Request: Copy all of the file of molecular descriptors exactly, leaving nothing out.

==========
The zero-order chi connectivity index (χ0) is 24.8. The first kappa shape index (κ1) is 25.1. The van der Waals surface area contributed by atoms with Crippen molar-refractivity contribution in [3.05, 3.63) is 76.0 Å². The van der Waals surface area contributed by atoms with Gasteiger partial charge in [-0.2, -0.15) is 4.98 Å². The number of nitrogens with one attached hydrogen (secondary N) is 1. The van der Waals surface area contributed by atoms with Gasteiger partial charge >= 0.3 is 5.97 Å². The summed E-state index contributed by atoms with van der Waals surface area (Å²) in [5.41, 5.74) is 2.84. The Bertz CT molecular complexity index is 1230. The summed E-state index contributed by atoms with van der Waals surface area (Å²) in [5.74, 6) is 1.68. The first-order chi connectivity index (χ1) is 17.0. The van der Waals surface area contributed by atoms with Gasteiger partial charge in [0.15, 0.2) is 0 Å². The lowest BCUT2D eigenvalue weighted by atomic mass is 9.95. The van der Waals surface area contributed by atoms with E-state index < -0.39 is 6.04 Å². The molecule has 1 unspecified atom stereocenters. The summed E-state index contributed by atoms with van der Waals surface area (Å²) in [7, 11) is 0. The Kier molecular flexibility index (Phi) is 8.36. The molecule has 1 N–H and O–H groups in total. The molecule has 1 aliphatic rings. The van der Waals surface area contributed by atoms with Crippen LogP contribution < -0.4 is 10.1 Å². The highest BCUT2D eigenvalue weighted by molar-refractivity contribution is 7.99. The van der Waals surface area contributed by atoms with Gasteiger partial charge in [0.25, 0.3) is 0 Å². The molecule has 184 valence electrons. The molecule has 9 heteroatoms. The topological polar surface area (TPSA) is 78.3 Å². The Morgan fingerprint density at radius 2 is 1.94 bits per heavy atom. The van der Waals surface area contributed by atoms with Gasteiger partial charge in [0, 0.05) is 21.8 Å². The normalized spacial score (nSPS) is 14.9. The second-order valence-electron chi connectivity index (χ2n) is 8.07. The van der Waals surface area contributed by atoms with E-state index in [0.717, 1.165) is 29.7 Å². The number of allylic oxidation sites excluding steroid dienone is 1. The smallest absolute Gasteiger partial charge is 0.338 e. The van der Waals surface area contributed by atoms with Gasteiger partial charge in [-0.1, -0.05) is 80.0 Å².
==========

The zero-order chi connectivity index (χ0) is 24.8. The first kappa shape index (κ1) is 25.1. The van der Waals surface area contributed by atoms with Crippen molar-refractivity contribution in [3.05, 3.63) is 76.0 Å². The van der Waals surface area contributed by atoms with Gasteiger partial charge in [-0.2, -0.15) is 4.98 Å². The number of nitrogens with one attached hydrogen (secondary N) is 1. The van der Waals surface area contributed by atoms with Gasteiger partial charge >= 0.3 is 5.97 Å². The summed E-state index contributed by atoms with van der Waals surface area (Å²) in [5.41, 5.74) is 2.84. The Bertz CT molecular complexity index is 1230. The summed E-state index contributed by atoms with van der Waals surface area (Å²) in [5.74, 6) is 1.68. The first-order chi connectivity index (χ1) is 17.0. The van der Waals surface area contributed by atoms with Gasteiger partial charge in [0.15, 0.2) is 0 Å². The lowest BCUT2D eigenvalue weighted by atomic mass is 9.95. The van der Waals surface area contributed by atoms with E-state index < -0.39 is 6.04 Å². The molecule has 1 unspecified atom stereocenters. The summed E-state index contributed by atoms with van der Waals surface area (Å²) in [7, 11) is 0. The Kier molecular flexibility index (Phi) is 8.36. The molecule has 1 N–H and O–H groups in total. The molecule has 1 aliphatic rings. The van der Waals surface area contributed by atoms with Crippen LogP contribution < -0.4 is 10.1 Å². The highest BCUT2D eigenvalue weighted by molar-refractivity contribution is 7.99. The van der Waals surface area contributed by atoms with Gasteiger partial charge in [0.25, 0.3) is 0 Å². The molecule has 184 valence electrons. The molecule has 9 heteroatoms. The topological polar surface area (TPSA) is 78.3 Å². The Morgan fingerprint density at radius 2 is 1.94 bits per heavy atom. The van der Waals surface area contributed by atoms with Gasteiger partial charge in [0, 0.05) is 21.8 Å². The normalized spacial score (nSPS) is 14.9. The second-order valence-electron chi connectivity index (χ2n) is 8.07. The van der Waals surface area contributed by atoms with E-state index in [0.717, 1.165) is 29.7 Å². The number of allylic oxidation sites excluding steroid dienone is 1. The smallest absolute Gasteiger partial charge is 0.338 e. The van der Waals surface area contributed by atoms with Gasteiger partial charge in [-0.1, -0.05) is 80.0 Å².